It looks like you're using an Ad Blocker.

Please white-list or disable AboveTopSecret.com in your ad-blocking tool.

Thank you.

 

Some features of ATS will be disabled while you continue to use an ad-blocker.

 

Quantum Physics simplified

page: 1
6
<<   2  3 >>

log in

join
share:

posted on Feb, 21 2010 @ 09:59 PM
link   
Could a physicist (PhD) please explain in layman's terms what exactly "observer" means in the video? What kind of device is used to "see" which slit is used? Does it matter if the device is just measuring, or does it alter the result if the device is measuring and making the information available to a human observer?

I have heard too many confusing statements and when you look at the comments on youtube, well ... you get the point.

Here is the video. My question relates to the last part of the video. Everything before that I seem to understand (I think) LOL.

www.youtube.com...

A big thank you in advance!



[edit on 21-2-2010 by Nichiren]




posted on Feb, 21 2010 @ 10:30 PM
link   
I doubt you're going to find many PHDs here. You'd be better off asking someplace which is dedicated to science and physics. Or you may want to read books by prominent quantum physicists. Murray Gell-Mann has a decent one called The Quark and the Jaguar. An exert;



In any case the universe presumably couldn't care less whether human beings have evolved on some obscure planet to study its history; it goes on obeying the quantum-mechanical laws of physics irrespective of observation by physicists. p.137


I'm no physics major, but from my understanding it doesn't have anything to do with conscious observation, and doesn't rely on perception. It merely means that anything used to measure a phenomena will have some effect on the phenomena being observed by it's interaction with it. This may be direct or indirect.

For instance, a thermometer is not going to measure the exact temperature of a pot of hot water - because the thermometer itself is colder than the water it's submerged in - thus creating a heat differential that will cool down the water very slightly. Indirectly, observing the stars through a telescope will not interact directly to change the stars behavior - but the photons from the stars interact with the mirror and other capture/recording instruments.

So it doesn't matter whether or not something is consciously observing a phenomena, because a phenomena is always being "observed"/interacted with by it's immediate environment. Reality does not phase out into superposition when you're not looking.

This is evident since this effect on the quantum scale is not directly observable. Our eyes simply don't have the sensitivity necessary to detect individual photons, nor can we detect the vast majority of photon wavelengths. For an example, we can't see the UV light spectrum - but we can feel the heat from UV light on our skin.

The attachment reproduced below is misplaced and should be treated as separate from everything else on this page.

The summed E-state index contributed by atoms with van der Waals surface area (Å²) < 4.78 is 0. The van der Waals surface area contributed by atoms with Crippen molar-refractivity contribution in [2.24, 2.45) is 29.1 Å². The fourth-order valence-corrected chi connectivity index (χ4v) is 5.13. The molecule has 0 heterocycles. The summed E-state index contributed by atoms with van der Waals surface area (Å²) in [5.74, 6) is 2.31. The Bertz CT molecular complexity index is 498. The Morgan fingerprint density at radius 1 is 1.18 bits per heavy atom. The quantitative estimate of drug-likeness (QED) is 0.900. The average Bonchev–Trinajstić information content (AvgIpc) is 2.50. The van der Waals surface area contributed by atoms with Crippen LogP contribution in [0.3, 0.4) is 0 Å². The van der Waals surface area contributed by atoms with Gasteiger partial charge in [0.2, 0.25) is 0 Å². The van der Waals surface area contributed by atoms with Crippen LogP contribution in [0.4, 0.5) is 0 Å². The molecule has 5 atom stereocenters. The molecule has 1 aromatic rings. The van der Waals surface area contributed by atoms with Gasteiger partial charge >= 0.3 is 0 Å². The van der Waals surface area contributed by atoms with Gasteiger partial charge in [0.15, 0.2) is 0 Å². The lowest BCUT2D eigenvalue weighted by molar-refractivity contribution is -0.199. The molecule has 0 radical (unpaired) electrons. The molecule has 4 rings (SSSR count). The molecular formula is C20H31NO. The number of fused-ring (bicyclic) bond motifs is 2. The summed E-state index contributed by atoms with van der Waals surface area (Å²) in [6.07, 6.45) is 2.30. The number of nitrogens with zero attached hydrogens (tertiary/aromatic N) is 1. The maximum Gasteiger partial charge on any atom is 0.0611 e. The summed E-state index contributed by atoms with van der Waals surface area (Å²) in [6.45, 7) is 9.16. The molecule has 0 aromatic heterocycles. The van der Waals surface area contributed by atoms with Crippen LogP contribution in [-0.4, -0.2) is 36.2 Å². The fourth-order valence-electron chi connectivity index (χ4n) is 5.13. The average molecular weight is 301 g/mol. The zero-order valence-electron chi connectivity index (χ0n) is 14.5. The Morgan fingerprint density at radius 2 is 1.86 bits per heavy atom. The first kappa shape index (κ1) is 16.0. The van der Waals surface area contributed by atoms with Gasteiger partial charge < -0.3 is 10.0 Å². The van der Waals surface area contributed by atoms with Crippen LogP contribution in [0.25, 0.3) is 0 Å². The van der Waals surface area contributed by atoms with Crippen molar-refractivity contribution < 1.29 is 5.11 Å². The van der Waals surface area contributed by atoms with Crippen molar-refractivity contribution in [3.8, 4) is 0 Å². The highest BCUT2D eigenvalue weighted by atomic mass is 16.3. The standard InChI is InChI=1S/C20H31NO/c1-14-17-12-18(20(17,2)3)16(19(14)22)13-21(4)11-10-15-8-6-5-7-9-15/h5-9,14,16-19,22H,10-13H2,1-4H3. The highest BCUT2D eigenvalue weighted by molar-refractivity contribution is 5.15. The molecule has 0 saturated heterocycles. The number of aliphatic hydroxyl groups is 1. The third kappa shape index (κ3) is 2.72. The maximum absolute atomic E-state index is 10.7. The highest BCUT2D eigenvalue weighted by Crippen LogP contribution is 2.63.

[edit on 21-2-2010 by Lasheic]



posted on Feb, 21 2010 @ 10:49 PM
link   
reply to post by Lasheic
 


Thank you!



posted on Feb, 21 2010 @ 11:19 PM
link   
reply to post by Nichiren
 


It comes down to the fact that we cannot measure "an energy's location." By definition, energy doesn't occupy space, now how do you measure the location of something that doesn't occupy space? You can't. By default, it has to collapse into a particle(in other words, it has to occupy space) for us to measure its location. Otherwise, we measure nothing(in terms of its location), other than its energy.

[edit on 21-2-2010 by np6888]



posted on Feb, 21 2010 @ 11:40 PM
link   
For the past hour or so, I've been watching stuff on Quantum Psychics.

I actually forgot what possessed me to watch YouTube video after YT video and forgot this ATS page was open in another tab! This topic was what started it all! Thanks!


Edit: I'm watching this really interesting lecture at the moment, if anyone's interested:
www.youtube.com...

[edit on 21-2-2010 by LiQuiD_FuSioN]



posted on Feb, 22 2010 @ 12:11 AM
link   
reply to post by Nichiren
 

Quantum Physics is such an interesting topic.
I have a book by Nick Herbert called "Quantum Reality" in which he presents the case for Quantum Theory in layman's terms.

According to those with Phd's, Quantum Theory explains all the observable facts about our world. To me, it doesn't satisfactorily explain the strangeness of the quantum world when observed under certain conditions.

The double-slit experiment is such a case-in-point. It shows that when observed, be it by a human's eye or any other measuring device (sensor, etc) photons of light behave like a bunch of individual particles, unconnected to each other by any means.